If you have never seen a performance of Andre Rieu, the world's best-selling classical musician, there's no need to worry.

Rieu, you see, is 69 but hopes to live to 1000. He follows the work of Professor Aubrey de Grey, a British scientist who believes the secret to living forever is within our grasp.

He announces this shortly after I arrive at his mini-castle in Maastricht in the Netherlands — said to have belonged to Charles de Batz-Castelmore, the 17th century musketeer on whom Alexandre Dumas loosely based the character of d'Artagnan and who perhaps provided the inspiration for Rieu's magnificent hair.

Maastricht is the location of the open-air concerts he has staged in the city square for the past 15 years. The rest of the time he tours the globe playing arenas, and he has sold 40 million CDs and DVDs. His concerts are a phenomenon. Audiences laugh and cry and dance in the aisles.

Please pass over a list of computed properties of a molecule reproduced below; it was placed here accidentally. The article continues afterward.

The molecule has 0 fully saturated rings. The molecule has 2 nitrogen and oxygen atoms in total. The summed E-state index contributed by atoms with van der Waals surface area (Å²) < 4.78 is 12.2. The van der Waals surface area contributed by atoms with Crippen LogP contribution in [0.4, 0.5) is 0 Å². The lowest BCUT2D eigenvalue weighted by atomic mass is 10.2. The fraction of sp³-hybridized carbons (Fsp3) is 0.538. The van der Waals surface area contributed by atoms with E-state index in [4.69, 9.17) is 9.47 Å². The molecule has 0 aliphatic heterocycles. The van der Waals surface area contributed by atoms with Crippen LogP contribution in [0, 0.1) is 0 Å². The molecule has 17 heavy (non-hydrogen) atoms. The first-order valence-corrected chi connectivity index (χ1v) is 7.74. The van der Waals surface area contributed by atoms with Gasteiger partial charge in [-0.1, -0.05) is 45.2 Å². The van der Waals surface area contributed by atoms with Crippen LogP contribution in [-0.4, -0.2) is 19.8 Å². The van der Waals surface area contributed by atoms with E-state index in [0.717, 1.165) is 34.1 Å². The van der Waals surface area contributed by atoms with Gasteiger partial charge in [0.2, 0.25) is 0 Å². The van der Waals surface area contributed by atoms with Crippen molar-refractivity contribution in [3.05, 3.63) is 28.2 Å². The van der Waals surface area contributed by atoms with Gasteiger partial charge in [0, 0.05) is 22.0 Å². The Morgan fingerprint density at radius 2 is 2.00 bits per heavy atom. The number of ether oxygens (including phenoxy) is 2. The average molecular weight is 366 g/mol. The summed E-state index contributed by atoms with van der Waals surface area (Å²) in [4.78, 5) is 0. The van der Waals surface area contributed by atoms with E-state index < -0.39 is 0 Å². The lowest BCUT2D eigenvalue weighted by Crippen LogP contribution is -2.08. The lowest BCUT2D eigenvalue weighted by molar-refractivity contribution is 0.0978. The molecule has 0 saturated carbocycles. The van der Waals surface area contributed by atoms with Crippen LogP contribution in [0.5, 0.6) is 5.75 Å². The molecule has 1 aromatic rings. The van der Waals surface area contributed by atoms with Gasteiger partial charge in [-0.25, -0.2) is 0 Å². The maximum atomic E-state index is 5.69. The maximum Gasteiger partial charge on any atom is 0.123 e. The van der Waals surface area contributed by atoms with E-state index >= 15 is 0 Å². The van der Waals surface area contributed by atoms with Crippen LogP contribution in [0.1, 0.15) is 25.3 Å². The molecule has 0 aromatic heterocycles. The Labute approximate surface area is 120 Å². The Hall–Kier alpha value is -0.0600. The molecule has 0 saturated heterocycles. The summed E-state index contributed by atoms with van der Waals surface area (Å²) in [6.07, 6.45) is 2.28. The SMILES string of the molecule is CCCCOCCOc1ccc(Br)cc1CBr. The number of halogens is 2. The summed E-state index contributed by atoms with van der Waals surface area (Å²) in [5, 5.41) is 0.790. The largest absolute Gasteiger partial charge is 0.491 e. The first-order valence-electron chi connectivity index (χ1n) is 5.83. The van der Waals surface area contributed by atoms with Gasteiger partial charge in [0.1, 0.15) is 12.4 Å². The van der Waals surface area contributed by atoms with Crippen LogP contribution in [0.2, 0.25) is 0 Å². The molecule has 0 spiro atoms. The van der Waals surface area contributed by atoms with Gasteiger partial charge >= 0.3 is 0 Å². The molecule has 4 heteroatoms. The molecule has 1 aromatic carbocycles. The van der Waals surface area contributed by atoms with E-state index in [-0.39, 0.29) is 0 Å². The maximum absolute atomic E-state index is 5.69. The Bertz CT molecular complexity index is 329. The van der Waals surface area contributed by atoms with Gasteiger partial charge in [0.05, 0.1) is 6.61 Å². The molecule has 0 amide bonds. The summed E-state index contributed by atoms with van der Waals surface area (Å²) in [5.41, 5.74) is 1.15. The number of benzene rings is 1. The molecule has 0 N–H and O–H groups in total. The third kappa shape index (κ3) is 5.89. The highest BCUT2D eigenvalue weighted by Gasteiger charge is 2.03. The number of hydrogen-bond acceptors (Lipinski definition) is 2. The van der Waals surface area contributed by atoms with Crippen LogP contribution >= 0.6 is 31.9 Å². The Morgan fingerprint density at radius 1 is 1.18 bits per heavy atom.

With his Johann Strauss Orchestra, the biggest privately owned orchestra in the world, he conducts and plays the violin in a show that is pure entertainment. The music is a draw but the key is Rieu, radiating charm and bonhomie in his white tie and tails, setting female hearts aflutter.

There are some who think this party atmosphere and Rieu's popular repertoire — The Blue Danube, Lara's Theme from Dr Zhivago, a version of the Macarena in which a member of the orchestra whips off her ball gown and tap dances on a piano — are an affront to classical music. He thinks such opinions are sad.

"Classical music is music that touches your heart. Bohemian Rhapsody is classical music for me."

He has no truck with stuffy concerts where audience participation is frowned upon.

The son of a conductor, Rieu began violin lessons aged 5 and formed his first orchestra in his 20s, playing weddings and retirement homes.

His professional breakthrough came when a Belgian radio DJ remixed one of his tracks and it was an unexpected hit.

Next month, he will perform his 100th Maastricht concert, welcoming his millionth visitor, which is all good news for his bank balance, because he also owns the production company that beams the concerts into cinemas, and the travel agency that organises the package deals.